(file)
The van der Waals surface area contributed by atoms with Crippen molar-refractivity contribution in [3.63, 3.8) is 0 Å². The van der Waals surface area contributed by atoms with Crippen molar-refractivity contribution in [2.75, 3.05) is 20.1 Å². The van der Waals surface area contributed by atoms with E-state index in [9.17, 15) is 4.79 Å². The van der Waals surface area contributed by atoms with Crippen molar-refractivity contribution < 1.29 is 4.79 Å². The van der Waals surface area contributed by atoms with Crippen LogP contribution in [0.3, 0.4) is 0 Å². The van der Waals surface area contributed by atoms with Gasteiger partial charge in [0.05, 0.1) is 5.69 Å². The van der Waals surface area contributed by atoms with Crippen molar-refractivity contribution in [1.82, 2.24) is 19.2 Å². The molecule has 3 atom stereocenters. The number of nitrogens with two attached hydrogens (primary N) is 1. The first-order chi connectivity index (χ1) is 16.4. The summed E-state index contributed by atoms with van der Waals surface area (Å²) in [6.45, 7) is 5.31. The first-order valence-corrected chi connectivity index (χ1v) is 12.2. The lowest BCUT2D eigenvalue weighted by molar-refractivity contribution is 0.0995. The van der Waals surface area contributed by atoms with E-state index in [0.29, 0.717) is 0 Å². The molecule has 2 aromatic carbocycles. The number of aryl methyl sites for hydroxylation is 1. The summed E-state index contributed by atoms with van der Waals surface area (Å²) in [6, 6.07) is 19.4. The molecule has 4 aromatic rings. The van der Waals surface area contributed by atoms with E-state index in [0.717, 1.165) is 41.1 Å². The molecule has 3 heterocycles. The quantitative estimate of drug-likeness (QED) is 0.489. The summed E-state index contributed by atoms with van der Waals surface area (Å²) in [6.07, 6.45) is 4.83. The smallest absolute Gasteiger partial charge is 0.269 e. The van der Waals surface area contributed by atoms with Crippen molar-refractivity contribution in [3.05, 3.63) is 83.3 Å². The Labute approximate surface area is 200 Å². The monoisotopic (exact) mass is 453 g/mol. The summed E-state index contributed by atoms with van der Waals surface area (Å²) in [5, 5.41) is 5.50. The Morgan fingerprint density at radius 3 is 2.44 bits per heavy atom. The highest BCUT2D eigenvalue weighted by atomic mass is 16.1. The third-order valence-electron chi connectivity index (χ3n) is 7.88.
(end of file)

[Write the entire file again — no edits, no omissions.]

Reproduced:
The van der Waals surface area contributed by atoms with Crippen molar-refractivity contribution in [3.63, 3.8) is 0 Å². The van der Waals surface area contributed by atoms with Crippen molar-refractivity contribution in [2.75, 3.05) is 20.1 Å². The van der Waals surface area contributed by atoms with E-state index in [9.17, 15) is 4.79 Å². The van der Waals surface area contributed by atoms with Crippen molar-refractivity contribution < 1.29 is 4.79 Å². The van der Waals surface area contributed by atoms with Crippen LogP contribution in [0.3, 0.4) is 0 Å². The van der Waals surface area contributed by atoms with Gasteiger partial charge in [0.05, 0.1) is 5.69 Å². The van der Waals surface area contributed by atoms with Crippen molar-refractivity contribution in [1.82, 2.24) is 19.2 Å². The molecule has 3 atom stereocenters. The number of nitrogens with two attached hydrogens (primary N) is 1. The first-order chi connectivity index (χ1) is 16.4. The summed E-state index contributed by atoms with van der Waals surface area (Å²) in [6.45, 7) is 5.31. The first-order valence-corrected chi connectivity index (χ1v) is 12.2. The lowest BCUT2D eigenvalue weighted by molar-refractivity contribution is 0.0995. The van der Waals surface area contributed by atoms with E-state index in [0.29, 0.717) is 0 Å². The molecule has 2 aromatic carbocycles. The number of aryl methyl sites for hydroxylation is 1. The summed E-state index contributed by atoms with van der Waals surface area (Å²) in [6, 6.07) is 19.4. The molecule has 4 aromatic rings. The van der Waals surface area contributed by atoms with E-state index in [0.717, 1.165) is 41.1 Å². The molecule has 3 heterocycles. The quantitative estimate of drug-likeness (QED) is 0.489. The summed E-state index contributed by atoms with van der Waals surface area (Å²) in [6.07, 6.45) is 4.83. The smallest absolute Gasteiger partial charge is 0.269 e. The van der Waals surface area contributed by atoms with Crippen molar-refractivity contribution in [3.05, 3.63) is 83.3 Å². The Labute approximate surface area is 200 Å². The monoisotopic (exact) mass is 453 g/mol. The summed E-state index contributed by atoms with van der Waals surface area (Å²) in [5, 5.41) is 5.50. The Morgan fingerprint density at radius 3 is 2.44 bits per heavy atom. The highest BCUT2D eigenvalue weighted by atomic mass is 16.1. The third-order valence-electron chi connectivity index (χ3n) is 7.88.